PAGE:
There was no education on personal finance, nor was there any guidance when making financial decisions.

Nowadays however, players have become money savvy and financially educated to maximise their earnings. Smarter investments and researched decision making have become common practice, as players understand the importance of being financially secure beyond their playing days.

Atlanta Hawks point guard Trae Young tracks his spending and prefers to pay less with fast food than dining at expensive restaurants, Klay Thompson leans on the money mistakes he made as a rookie to drive his decisions now, and ex scoring machine Gilbert Arenas had to live like a college student to avoid debt during his career.

Furthermore, the NBA introduced the “Rookie Transition Program” in 1986, which encourages new players to spend their money wisely. Although rookie contracts are more than most people will make in their lifetime, this program is particularly important considering they are the lowest paid players in the league, and usually have no experience on handling significant amounts of money.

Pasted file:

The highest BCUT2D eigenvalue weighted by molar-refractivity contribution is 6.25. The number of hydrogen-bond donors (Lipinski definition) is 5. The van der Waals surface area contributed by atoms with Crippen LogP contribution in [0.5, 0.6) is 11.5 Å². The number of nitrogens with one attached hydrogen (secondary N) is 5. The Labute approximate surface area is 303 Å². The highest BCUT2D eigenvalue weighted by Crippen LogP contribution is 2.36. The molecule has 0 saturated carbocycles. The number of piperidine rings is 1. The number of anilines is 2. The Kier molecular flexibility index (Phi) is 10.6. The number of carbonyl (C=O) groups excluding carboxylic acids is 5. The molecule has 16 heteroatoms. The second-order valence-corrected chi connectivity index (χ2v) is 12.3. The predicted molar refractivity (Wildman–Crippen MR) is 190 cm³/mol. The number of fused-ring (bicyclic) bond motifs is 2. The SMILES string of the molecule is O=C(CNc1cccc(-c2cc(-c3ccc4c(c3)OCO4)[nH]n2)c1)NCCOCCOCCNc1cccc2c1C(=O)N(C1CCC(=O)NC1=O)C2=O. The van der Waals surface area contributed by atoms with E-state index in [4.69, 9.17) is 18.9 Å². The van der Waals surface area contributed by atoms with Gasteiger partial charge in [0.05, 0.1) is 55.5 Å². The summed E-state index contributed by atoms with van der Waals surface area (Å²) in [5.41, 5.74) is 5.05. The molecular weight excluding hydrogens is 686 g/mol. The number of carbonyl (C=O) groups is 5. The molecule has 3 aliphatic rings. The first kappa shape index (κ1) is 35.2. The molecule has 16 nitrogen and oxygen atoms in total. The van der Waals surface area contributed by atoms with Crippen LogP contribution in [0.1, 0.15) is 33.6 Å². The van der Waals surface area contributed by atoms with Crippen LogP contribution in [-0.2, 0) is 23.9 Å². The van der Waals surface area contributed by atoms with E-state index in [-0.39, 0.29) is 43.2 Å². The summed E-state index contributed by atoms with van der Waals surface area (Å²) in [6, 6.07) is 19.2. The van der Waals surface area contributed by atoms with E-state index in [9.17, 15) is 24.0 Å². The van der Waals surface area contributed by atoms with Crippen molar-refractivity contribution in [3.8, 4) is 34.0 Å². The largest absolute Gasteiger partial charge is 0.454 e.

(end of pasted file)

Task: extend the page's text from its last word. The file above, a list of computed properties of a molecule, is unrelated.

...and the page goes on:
All in all, the NBA make transactions in a variety of ways every single day. With player contracts becoming so diverse across the league, there aren’t many things players can’t do to influence how and when they receive their salary.  


James

A basketball court was built in my local park and at 15 years of age I fell in love with basketball. A late joiner to the game, I have played every season since. Some Indiana friends bought me some Pacers gear for my 17th birthday, and I have supported them ever since (who wants to follow the crowd). I love American sports apparel and the presentation of sports, they do it so well (bar all the advert breaks).